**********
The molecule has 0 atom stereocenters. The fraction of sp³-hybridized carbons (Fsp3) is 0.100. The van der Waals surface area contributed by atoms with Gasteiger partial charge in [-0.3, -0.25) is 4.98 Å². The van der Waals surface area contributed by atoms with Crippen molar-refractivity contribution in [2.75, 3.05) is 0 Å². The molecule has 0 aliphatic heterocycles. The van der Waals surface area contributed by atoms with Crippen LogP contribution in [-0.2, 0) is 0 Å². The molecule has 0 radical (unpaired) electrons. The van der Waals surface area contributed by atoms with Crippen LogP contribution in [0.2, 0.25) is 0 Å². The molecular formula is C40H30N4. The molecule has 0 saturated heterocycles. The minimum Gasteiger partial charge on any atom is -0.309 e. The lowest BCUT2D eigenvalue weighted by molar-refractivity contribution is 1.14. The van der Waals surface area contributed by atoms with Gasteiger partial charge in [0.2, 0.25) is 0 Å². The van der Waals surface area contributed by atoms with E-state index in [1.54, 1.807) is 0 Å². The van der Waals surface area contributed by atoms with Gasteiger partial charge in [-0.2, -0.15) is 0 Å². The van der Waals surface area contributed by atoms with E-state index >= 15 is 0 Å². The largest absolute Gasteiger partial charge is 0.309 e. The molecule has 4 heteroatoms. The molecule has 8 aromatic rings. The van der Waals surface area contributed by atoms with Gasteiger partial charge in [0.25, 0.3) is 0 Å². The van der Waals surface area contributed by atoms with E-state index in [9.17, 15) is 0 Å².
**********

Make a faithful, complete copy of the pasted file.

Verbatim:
The molecule has 0 atom stereocenters. The fraction of sp³-hybridized carbons (Fsp3) is 0.100. The van der Waals surface area contributed by atoms with Gasteiger partial charge in [-0.3, -0.25) is 4.98 Å². The van der Waals surface area contributed by atoms with Crippen molar-refractivity contribution in [2.75, 3.05) is 0 Å². The molecule has 0 aliphatic heterocycles. The van der Waals surface area contributed by atoms with Crippen LogP contribution in [-0.2, 0) is 0 Å². The molecule has 0 radical (unpaired) electrons. The van der Waals surface area contributed by atoms with Crippen LogP contribution in [0.2, 0.25) is 0 Å². The molecular formula is C40H30N4. The molecule has 0 saturated heterocycles. The minimum Gasteiger partial charge on any atom is -0.309 e. The lowest BCUT2D eigenvalue weighted by molar-refractivity contribution is 1.14. The van der Waals surface area contributed by atoms with Gasteiger partial charge in [0.2, 0.25) is 0 Å². The van der Waals surface area contributed by atoms with E-state index in [1.54, 1.807) is 0 Å². The van der Waals surface area contributed by atoms with Gasteiger partial charge in [-0.2, -0.15) is 0 Å². The van der Waals surface area contributed by atoms with E-state index >= 15 is 0 Å². The largest absolute Gasteiger partial charge is 0.309 e. The molecule has 4 heteroatoms. The molecule has 8 aromatic rings. The van der Waals surface area contributed by atoms with Gasteiger partial charge in [0.25, 0.3) is 0 Å². The van der Waals surface area contributed by atoms with E-state index in [9.17, 15) is 0 Å².